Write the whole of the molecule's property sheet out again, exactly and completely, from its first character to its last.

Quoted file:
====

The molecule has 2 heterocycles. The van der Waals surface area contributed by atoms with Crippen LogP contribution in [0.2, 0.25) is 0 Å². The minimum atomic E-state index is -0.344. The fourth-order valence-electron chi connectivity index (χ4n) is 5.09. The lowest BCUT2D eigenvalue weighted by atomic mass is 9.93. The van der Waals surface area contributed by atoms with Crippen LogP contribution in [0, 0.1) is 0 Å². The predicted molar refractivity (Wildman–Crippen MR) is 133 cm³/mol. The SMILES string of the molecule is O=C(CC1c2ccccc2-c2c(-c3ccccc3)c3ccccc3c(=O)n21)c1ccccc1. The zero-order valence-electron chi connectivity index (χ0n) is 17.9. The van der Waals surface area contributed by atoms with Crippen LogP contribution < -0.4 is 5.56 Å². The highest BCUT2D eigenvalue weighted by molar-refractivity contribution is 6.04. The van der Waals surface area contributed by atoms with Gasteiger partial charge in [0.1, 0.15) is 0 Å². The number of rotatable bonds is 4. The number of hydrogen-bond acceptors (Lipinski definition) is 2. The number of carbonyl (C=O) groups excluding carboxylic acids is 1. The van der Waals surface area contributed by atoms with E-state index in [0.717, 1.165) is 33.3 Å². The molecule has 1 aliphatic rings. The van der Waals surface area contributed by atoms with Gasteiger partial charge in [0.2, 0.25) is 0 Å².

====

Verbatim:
The molecule has 2 heterocycles. The van der Waals surface area contributed by atoms with Crippen LogP contribution in [0.2, 0.25) is 0 Å². The minimum atomic E-state index is -0.344. The fourth-order valence-electron chi connectivity index (χ4n) is 5.09. The lowest BCUT2D eigenvalue weighted by atomic mass is 9.93. The van der Waals surface area contributed by atoms with Crippen LogP contribution in [0, 0.1) is 0 Å². The predicted molar refractivity (Wildman–Crippen MR) is 133 cm³/mol. The SMILES string of the molecule is O=C(CC1c2ccccc2-c2c(-c3ccccc3)c3ccccc3c(=O)n21)c1ccccc1. The zero-order valence-electron chi connectivity index (χ0n) is 17.9. The van der Waals surface area contributed by atoms with Crippen LogP contribution < -0.4 is 5.56 Å². The highest BCUT2D eigenvalue weighted by molar-refractivity contribution is 6.04. The van der Waals surface area contributed by atoms with Gasteiger partial charge in [0.1, 0.15) is 0 Å². The number of rotatable bonds is 4. The number of hydrogen-bond acceptors (Lipinski definition) is 2. The number of carbonyl (C=O) groups excluding carboxylic acids is 1. The van der Waals surface area contributed by atoms with E-state index in [0.717, 1.165) is 33.3 Å². The molecule has 1 aliphatic rings. The van der Waals surface area contributed by atoms with Gasteiger partial charge in [0.2, 0.25) is 0 Å².